“40. As to perversity, it has to be kept in mind that vulnerability under section 189(1)(c), depending upon the nature and extent of the reason for it, is not exclusively or even necessarily a medical question. There was no doubt here that Mr Osmani suffered from a depressive illness, but it was not such at the time of the decision letter, when he was still being housed by the Council, as to prevent him from fending for himself and his wife in maintaining all their normal support systems and in his daily activities. The question for the reviewing officer, which he addressed, was one of assessing the further risks to those capabilities if and when he were to become homeless. Would his condition deteriorate such that he would not be able to do anything about his homelessness unaided and/or to harm him more than it would “an ordinary homeless person”? In my view the reviewing officer’s conclusion that the risk was not such as to make him vulnerable for either of those purposes was for the reason she gave, one which was reasonably open to her.” [italics added]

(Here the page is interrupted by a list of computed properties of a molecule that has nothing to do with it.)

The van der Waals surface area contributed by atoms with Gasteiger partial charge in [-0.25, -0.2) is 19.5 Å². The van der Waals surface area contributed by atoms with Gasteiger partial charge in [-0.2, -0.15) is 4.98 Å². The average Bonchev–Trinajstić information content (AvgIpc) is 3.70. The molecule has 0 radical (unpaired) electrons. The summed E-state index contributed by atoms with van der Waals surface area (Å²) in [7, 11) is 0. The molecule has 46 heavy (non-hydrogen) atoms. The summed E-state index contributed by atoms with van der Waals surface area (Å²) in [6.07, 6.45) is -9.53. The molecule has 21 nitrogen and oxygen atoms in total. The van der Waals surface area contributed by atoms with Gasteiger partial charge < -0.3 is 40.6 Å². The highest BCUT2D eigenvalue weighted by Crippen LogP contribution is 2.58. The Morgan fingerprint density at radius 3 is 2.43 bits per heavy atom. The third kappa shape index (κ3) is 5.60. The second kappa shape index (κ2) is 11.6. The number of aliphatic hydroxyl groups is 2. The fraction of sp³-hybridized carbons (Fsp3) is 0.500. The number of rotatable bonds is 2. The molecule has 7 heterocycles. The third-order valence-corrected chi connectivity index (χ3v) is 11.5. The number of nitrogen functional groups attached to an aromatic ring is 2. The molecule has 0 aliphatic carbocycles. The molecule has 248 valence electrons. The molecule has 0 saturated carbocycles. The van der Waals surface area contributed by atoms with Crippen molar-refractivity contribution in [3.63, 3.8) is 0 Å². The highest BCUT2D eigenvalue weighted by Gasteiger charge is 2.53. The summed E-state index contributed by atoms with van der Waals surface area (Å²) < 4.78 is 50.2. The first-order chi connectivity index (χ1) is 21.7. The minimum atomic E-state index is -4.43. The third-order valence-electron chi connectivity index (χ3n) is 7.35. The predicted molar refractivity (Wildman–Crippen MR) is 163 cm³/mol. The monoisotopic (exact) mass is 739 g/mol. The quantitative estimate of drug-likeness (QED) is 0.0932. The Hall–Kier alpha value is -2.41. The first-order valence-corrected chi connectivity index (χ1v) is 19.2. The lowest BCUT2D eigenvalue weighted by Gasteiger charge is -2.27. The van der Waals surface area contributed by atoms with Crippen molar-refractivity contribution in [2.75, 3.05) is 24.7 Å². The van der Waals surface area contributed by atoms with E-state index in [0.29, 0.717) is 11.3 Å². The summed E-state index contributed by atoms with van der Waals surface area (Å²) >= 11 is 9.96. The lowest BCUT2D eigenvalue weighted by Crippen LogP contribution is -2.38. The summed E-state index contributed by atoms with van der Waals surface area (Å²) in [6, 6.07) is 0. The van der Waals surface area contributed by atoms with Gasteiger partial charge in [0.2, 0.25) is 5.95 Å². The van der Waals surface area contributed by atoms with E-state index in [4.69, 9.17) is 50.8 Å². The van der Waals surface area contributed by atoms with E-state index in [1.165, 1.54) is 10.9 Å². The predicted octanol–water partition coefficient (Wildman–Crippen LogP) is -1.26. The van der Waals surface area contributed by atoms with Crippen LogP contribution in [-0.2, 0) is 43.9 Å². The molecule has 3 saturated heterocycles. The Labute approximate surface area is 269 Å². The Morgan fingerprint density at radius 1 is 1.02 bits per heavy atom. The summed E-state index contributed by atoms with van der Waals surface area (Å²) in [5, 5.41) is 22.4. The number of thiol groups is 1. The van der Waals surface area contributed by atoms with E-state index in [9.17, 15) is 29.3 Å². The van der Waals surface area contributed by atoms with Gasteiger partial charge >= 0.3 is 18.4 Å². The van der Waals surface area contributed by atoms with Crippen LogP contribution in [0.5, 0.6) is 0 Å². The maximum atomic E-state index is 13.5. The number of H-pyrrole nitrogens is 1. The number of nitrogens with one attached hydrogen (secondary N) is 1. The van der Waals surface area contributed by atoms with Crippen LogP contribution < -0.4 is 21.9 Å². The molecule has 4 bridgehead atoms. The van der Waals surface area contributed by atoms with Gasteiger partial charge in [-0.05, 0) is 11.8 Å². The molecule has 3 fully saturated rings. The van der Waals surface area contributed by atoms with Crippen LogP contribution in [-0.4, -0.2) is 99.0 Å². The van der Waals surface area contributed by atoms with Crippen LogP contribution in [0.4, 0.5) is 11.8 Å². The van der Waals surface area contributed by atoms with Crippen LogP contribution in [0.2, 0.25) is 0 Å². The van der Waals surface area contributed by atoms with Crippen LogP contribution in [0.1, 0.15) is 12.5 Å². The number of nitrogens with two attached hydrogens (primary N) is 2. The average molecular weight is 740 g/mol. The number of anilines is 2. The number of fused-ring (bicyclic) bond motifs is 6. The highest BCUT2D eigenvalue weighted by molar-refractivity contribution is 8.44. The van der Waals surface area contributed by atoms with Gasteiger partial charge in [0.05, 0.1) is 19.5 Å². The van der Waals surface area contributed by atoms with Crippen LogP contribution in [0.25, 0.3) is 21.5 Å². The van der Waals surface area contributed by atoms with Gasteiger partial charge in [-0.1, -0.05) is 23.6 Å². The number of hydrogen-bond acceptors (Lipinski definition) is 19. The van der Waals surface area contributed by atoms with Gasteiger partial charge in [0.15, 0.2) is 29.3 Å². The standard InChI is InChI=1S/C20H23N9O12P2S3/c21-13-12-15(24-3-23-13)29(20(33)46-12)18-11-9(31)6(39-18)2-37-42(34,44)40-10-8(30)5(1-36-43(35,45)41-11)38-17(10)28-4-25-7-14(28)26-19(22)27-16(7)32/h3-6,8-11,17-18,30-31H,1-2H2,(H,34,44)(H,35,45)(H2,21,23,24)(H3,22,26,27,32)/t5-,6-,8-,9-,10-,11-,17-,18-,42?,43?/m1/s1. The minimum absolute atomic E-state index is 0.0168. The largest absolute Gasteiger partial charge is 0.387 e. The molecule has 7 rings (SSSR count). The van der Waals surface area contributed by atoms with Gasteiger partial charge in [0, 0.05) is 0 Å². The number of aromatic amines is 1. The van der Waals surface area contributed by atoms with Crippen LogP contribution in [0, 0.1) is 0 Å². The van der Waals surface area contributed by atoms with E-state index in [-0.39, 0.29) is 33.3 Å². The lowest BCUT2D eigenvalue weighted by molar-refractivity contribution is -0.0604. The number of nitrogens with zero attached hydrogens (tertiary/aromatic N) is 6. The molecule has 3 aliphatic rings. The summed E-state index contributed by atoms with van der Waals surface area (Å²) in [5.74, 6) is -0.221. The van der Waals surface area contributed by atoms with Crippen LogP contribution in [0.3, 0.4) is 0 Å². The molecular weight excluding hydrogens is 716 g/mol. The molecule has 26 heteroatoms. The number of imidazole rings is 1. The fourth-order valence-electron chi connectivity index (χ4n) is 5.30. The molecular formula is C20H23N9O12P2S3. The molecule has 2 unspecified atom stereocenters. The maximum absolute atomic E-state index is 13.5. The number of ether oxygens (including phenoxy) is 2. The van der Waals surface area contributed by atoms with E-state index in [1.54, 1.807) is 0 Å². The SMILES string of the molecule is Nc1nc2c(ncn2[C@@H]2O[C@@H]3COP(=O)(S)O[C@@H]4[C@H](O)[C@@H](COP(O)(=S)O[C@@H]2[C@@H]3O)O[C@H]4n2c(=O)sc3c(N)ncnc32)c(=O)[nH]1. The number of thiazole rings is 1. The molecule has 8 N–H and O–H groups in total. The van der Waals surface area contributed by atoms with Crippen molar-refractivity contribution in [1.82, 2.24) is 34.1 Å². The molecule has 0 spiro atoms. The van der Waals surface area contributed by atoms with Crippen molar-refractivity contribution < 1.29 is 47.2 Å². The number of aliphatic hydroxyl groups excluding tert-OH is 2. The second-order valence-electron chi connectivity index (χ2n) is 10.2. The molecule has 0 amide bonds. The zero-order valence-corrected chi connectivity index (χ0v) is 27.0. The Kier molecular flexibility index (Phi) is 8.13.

As to the complaint that the reasons for the decision were insufficiently explained Auld LJ continued at paragraph 41:

“41. On the barely separate issue in the circumstances of the sufficiency of the reviewing officers reasons, it is plain, as I have said from the passages in the decision letter that I have set out and which I have emphasised, that she had regard to all relevant factors on a proper understanding of the Pereira test. That is, on the basis of the evidence before her, she took account of what Mr Osmani could do at the time when housed and made a risk assessment as to what he would be able to do if he were to become homeless. Necessarily his past history and current pattern of ability to fend for himself contributed to, but did not determine, her decision as to the future. As to the future she expressly justified her decision by reference to (1) that he was undergoing and co-operating with treatment for his depressive condition; (2) that Dr McNicol and Ms Dionisio were carefully monitoring his condition; (3) that he continued to receive support from his wife in all this; and (4) that, thus aided, he was therefore likely to be able to fend for himself as well as others without such mental conditions.” [italics added]